Vander Plaats: Leadership, plain and simple leadership. You can win all the races you want in the world and you can have a proven track record saying I can raise the money but can you lead? My role as MVP leadership president we have the opportunity to mentor, to evaluate and to coach other leaders around the state and one of the things we look at is instinct. I think what Iowans are seeing is a lack of instinct, of good instinct on behalf of Governor Chet Culver.

Henderson: In what specific areas?

Vander Plaats: Specific ways of in the first session I want to raise the bottle bill from a nickel to a dime but I only want to give you eight cents back and that's going to be my economic development plan. That's poor instinct. I want to sell the Iowa Lottery at a fraction of the cost and it's benefit to Iowa and to Iowa's taxpayers. That's poor instinct. I think today saying I want to do prevailing wage, I want to remove the right to work, I want to drive businesses out of the state of Iowa is really what he's saying. I think that's poor instinct of leadership and I think people want leadership today.

Borg: If you were to get the republican nomination you'd be running on a ballot headed, we assume, by Senator Chuck Grassley who will be up for re-election. What help can you expect from that sort of top of the ticket?

Vander Plaats: I'd say there's no doubt that Senator Grassley helps any republican on the top of the ticket running for governor. Senator Grassley is well liked, I think he's the most popular elected official in the state of Iowa by several polls. Senator Grassley is going to work extremely hard and he's been a voice for Iowans in D.C. and he's always maintained his Iowa roots so even though he's been in D.C. a long time people view Chuck Grassley as an Iowan and I would love to campaign along side of Senator Grassley as I seek the governorship in 2010.

Borg: Has he indicated that he'd like to campaign along side you?

Vander Plaats: I think Senator Grassley and I would have a great time together. We have gone out for runs together before and I think Senator Grassley is interested in winning back the governorship of Iowa and he and I have a good kinship.

Glover: I'd like to get you to take a look at next year and your take on what kind of a year it's going to be. History would teach us that the mid-term election of the first term of a president is a bad election for that party in the White House. That would mean that next year would be a good republican year but the economy is in the toilet. That traditionally helps democrats. Talk to me a little bit about your take on what next year looks like.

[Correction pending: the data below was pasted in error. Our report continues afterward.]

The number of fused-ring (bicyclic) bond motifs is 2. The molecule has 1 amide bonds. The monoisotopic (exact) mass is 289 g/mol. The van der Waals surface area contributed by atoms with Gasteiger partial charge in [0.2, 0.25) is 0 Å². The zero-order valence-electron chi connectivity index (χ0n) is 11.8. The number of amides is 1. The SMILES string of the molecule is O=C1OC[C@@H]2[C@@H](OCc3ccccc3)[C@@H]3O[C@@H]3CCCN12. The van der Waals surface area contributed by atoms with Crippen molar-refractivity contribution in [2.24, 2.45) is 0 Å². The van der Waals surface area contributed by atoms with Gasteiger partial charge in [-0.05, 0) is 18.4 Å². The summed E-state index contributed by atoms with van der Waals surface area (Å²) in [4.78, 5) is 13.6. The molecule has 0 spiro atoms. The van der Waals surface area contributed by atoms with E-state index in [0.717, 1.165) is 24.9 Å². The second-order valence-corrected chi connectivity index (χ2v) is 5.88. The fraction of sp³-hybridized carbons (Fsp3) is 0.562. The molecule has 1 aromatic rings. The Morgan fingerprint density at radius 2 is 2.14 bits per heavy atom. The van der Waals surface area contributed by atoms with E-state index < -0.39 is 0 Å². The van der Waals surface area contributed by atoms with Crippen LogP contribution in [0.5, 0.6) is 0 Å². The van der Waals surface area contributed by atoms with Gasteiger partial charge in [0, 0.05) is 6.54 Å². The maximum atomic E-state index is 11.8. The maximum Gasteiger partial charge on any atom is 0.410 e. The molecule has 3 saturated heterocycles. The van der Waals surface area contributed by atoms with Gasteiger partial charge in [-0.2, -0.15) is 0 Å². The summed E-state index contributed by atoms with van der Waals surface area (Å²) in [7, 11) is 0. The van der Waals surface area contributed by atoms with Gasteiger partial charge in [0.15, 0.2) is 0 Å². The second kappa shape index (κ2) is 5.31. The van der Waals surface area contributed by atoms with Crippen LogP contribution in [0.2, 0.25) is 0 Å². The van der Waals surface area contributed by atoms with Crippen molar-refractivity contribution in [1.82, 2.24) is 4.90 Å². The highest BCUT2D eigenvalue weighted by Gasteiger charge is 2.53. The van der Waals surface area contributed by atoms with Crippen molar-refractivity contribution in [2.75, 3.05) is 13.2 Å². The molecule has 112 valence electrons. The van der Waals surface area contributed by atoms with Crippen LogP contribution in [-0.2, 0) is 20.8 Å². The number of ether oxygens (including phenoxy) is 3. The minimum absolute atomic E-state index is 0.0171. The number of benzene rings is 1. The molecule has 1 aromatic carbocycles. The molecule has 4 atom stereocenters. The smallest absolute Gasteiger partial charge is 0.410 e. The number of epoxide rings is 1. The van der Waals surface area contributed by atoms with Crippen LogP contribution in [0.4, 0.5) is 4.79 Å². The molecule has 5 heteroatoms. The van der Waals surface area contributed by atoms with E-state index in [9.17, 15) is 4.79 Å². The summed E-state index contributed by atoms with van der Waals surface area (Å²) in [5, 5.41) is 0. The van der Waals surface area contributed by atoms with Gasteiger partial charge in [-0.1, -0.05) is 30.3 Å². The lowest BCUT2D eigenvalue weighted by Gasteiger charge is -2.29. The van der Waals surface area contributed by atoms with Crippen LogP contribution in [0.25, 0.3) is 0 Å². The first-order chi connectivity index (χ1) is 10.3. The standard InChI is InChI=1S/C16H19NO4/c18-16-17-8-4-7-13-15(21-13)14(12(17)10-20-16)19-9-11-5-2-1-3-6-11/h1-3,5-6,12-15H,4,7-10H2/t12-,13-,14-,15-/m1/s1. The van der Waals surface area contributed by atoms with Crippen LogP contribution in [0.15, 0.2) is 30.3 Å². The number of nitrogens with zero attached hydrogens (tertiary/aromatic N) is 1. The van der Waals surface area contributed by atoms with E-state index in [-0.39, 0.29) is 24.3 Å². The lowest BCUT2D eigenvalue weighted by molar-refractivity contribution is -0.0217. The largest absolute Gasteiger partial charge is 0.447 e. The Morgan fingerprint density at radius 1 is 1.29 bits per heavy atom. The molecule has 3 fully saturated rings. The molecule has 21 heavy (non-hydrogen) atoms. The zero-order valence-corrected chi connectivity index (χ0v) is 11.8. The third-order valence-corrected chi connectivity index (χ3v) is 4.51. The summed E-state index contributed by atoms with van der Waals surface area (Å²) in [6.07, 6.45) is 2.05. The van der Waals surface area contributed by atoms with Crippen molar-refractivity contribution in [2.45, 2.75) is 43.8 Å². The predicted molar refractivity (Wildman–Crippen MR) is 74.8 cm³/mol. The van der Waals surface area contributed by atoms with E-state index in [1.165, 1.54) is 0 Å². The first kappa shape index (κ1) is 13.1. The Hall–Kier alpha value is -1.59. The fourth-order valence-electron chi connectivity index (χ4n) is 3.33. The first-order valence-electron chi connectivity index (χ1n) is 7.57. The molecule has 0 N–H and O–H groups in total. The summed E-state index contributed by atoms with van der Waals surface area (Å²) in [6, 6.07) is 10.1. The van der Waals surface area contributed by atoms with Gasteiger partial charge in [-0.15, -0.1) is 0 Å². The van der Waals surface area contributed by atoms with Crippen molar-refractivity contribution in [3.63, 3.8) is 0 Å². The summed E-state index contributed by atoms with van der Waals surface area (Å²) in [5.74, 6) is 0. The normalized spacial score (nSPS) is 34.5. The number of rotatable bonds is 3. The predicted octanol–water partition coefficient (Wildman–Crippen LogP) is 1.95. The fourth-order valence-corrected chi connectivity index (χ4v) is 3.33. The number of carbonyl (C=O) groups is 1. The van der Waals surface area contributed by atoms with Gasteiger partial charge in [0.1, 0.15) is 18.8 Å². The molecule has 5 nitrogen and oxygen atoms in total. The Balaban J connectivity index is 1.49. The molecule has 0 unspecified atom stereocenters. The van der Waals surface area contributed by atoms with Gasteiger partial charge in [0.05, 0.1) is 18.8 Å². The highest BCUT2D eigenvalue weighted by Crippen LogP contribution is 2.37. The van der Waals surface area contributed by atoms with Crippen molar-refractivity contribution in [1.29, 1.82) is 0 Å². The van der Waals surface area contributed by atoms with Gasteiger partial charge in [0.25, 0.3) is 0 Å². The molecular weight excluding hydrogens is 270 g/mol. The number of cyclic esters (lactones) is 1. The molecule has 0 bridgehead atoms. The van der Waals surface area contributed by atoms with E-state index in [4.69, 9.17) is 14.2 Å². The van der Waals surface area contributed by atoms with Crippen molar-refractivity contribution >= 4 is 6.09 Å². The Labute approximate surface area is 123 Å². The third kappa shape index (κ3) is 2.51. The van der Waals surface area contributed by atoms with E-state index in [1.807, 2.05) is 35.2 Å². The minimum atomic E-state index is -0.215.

Vander Plaats: I have never seen Iowans more energized about new and fresh leadership than I have in the past six weeks. I think what they see, with the administration in D.C. and the administration in Iowa, is really a loss of freedom. And you see the stock markets aren't responding well to this stuff, we're nationalizing banks, we're just throwing more and more money at it, we're raising taxes, we're trying to satisfy all the union bosses agendas. They see it as a loss of freedom and so I'm not going to depend on because Obama is in the White House it's going to be a good year for republicans, I believe when it's going to be a good year for republicans is when republicans put up a candidate one that can be trusted, two isn't just about saying no to everything but having a solution for items and casting a compelling vision to bring Iowans around that vision to say I'm the leader to take you to that next step, that will make it a good year.

Glover: What do you say then to polls that show that President Obama's approval ratings remain pretty high, in fact in the 70s?

Vander Plaats: They may remain pretty high but I think you're going to see those steadily be declining. And, you're right, President Obama is a different president than we've ever had before not only from a national scale but an international scale but I think it's not just President Obama, is the country being successful?

Glover: What about this republican debate between Rush Limbaugh and the rest of the Republican Party? Who in fact is running the national Republican Party? Is it Rush Limbaugh?

Vander Plaats: I think there's a lot of people who would like to be running the national Republican Party. I think Michael Still believes he is. I think Rush Limbaugh says I'd like to be that voice. I think Governor Huckabee says I'd like to be that voice. I think what republicans are doing is saying what is it that we stand for today. I think republican principles are alive and well. But what the people want is can I trust the candidate and will they lead the way they campaigned once they get into office?

Henderson: Iowans have wanted in the past longevity. If you look at the history of Iowa's governorship from 1968 to 1994 republicans won it. Aren't you bucking history here by essentially asking Iowans to fire the person that they have hired for the job?